• Song fests around the upright piano
  • Cutthroat games of croquet on the edge of a 10-foot-high corn field.

Our pilgrimage this morning brought us first to the old Rockawalkin Church (founded in 1839). My dad’s church (we think) and the site of Uncle Verner (we know) 80th birthday party.

The Rockawalkin Church Cookbook is one of our prized possessions, containing recipes (Mary Humphrey’s sweet potato pie and Aunt Mary’s crab cakes) contributed by several great-aunts and cousins.

Our second stop this day was at the graveyard surrounding St. Mary’s Episcopal Church in Tyaskin.

This modest churchyard is home to several members of the Hughes Family.

Caleb and Charlotte Hughes, our great great great grandparents. Caleb died in 1869 and Charlotte (Venables), his wife, died one year before he did, at Christmastime. How sad.

Also buried in the St. Mary’s Churchyard are Capt Jesse and Sarah Hughes, our great great great great grandparents. Sarah died in 1810, at 36. Capt Jesse died in 1838 at the incredible (for that era) age of 71.

The St. Mary’s Churchyard is small and surrounds the church on three sides. It is a lovely place and well cared for.

Note: There is a discrepancy in Capt Jesse’s birth dates. His gravestone records his birthday as January 29, 1767. The Maryland Births and Deaths Index lists his birthday as February 28, 1768.

Day Two: The Nabb Center

The Edward H. Nabb Research Center for Delmarva History and Culture at Salisbury University is a major resource library for the history and genealogy of the Eastern Shore. It is a beautifully appointed, state-of-the-art research center as well. Susan and I arrrived around 10:30 a.m. on Tuesday, ready to learn things.nabb-all-3.jpg

Note: They take security seriously. No bags of any sort (even pocket books) allowed. There are lockers with combination locks available for all banned items. Also – no pens allowed. But there are nice red Nabb Center pencils available for free. You must sign in and out, and if you want internet access you need to supply a photo ID.

All this sounds rather formidable, but totally understandable given the wealth of information and knowledge you have free access to once inside. The staff is very friendly and eager to help — and incredibly expert at finding things.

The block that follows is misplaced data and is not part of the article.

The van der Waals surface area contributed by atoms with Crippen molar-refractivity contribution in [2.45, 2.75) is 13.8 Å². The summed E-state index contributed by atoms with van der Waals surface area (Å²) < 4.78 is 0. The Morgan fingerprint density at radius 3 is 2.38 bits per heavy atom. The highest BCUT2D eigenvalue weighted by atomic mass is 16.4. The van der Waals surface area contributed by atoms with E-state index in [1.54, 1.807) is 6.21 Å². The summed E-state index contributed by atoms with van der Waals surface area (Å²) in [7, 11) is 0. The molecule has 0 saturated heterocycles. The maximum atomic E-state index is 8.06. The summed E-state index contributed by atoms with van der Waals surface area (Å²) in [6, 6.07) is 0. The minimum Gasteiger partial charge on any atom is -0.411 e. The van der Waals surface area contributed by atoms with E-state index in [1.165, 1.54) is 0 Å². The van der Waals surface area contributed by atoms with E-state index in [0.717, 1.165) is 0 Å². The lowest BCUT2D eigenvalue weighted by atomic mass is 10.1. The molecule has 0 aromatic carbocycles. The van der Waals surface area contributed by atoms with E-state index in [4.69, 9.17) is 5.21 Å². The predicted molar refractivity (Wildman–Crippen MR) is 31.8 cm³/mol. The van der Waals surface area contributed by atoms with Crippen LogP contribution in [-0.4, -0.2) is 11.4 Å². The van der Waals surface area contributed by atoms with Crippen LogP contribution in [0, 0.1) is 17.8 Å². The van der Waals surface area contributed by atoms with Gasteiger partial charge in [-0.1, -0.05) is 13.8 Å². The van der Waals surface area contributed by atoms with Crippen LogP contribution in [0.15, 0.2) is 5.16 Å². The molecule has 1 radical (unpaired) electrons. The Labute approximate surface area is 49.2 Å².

We thought we had a clear idea of what to look at, but soon learned that we had been far too ambitious. And it is so easy to become overwhelmed. Hint: When the staff says “this particuliar resource is handwritten, dense, and hard to read,” you should listen.

We did have several successes:

  • Tracing the ownership of the farmland surrounding the Robertson Cemetery back to the early 1800s. We found deeds back to 1895 and now have a plan for looking even further back.

Note: A very big thank you to the research assistant there whose willingness to help and broad expertise was key to these successes.

  • We found a book on the Hughes Family – which will help us with verifying and identifying folks on our grandmother, Mattie White Hughes’, side.

We are thinking of going back but tomorrow has been designated “cemetery grand tour” day.

Day One: Our First Cemetery

Parsons Cemetery, right in Salisbury, began like many cemeteries in rural America — as a family burying ground, specifically on the Parsons 53-acre farm. Upon his death, Benjamin Parsons, who had no children, bequeathed his home and farm to St. Peter’s Episcopal Church for a cemetery. St. Peter’s accepted this generous gift and moved the folks currently resting in the church’s small graveyard to the more spacious Parsons field.

parsons-cemetery

Today Parsons Cemetery is still an open and operating burial ground and it is the resting place for several of our “great” relatives.

Charles V. Hughes and his wife Mary, were Mattie White Hughes’ (our grandmother) mom and dad.

Also lying beside them are Verner Vane Hughes, Mattie’s brother, and his wife, also named Mary. We knew them as Uncle Verner and Aunt Mary. Uncle Verner’s son, Max, and his wife, Miriam, are located on the opposite side of the large Hughes headstone. We also knew them well.

The cemetery is large and well cared for by Cemetery Manager, Rusty Barnes — a friendly and knowledgeable gentleman who provided us with maps and helped us find the Hughes burial sites.